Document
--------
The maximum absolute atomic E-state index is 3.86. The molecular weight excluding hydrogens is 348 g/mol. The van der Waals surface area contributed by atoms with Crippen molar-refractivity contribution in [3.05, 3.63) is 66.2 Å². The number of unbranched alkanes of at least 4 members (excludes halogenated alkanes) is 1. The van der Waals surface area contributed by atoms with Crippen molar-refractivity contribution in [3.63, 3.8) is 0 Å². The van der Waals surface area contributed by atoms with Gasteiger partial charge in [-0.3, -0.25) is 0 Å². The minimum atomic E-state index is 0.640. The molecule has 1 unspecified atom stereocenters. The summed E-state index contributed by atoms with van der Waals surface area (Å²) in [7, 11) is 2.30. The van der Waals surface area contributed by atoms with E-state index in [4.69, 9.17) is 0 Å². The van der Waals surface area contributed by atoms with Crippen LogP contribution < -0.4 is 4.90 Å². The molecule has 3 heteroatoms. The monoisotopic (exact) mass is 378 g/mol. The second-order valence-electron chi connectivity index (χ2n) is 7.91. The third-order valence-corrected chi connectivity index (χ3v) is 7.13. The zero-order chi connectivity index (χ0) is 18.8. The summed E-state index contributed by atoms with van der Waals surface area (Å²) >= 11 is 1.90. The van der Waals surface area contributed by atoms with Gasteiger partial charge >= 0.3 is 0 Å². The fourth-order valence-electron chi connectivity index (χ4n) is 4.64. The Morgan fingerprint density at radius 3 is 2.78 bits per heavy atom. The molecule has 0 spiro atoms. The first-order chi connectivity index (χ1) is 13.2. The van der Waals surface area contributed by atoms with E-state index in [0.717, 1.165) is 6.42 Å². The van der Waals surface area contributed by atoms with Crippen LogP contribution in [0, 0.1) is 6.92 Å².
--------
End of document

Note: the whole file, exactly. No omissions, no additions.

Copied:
The maximum absolute atomic E-state index is 3.86. The molecular weight excluding hydrogens is 348 g/mol. The van der Waals surface area contributed by atoms with Crippen molar-refractivity contribution in [3.05, 3.63) is 66.2 Å². The number of unbranched alkanes of at least 4 members (excludes halogenated alkanes) is 1. The van der Waals surface area contributed by atoms with Crippen molar-refractivity contribution in [3.63, 3.8) is 0 Å². The van der Waals surface area contributed by atoms with Gasteiger partial charge in [-0.3, -0.25) is 0 Å². The minimum atomic E-state index is 0.640. The molecule has 1 unspecified atom stereocenters. The summed E-state index contributed by atoms with van der Waals surface area (Å²) in [7, 11) is 2.30. The van der Waals surface area contributed by atoms with E-state index in [4.69, 9.17) is 0 Å². The van der Waals surface area contributed by atoms with Crippen LogP contribution < -0.4 is 4.90 Å². The molecule has 3 heteroatoms. The monoisotopic (exact) mass is 378 g/mol. The second-order valence-electron chi connectivity index (χ2n) is 7.91. The third-order valence-corrected chi connectivity index (χ3v) is 7.13. The zero-order chi connectivity index (χ0) is 18.8. The summed E-state index contributed by atoms with van der Waals surface area (Å²) >= 11 is 1.90. The van der Waals surface area contributed by atoms with Gasteiger partial charge >= 0.3 is 0 Å². The fourth-order valence-electron chi connectivity index (χ4n) is 4.64. The Morgan fingerprint density at radius 3 is 2.78 bits per heavy atom. The molecule has 0 spiro atoms. The first-order chi connectivity index (χ1) is 13.2. The van der Waals surface area contributed by atoms with E-state index in [0.717, 1.165) is 6.42 Å². The van der Waals surface area contributed by atoms with Crippen LogP contribution in [0, 0.1) is 6.92 Å².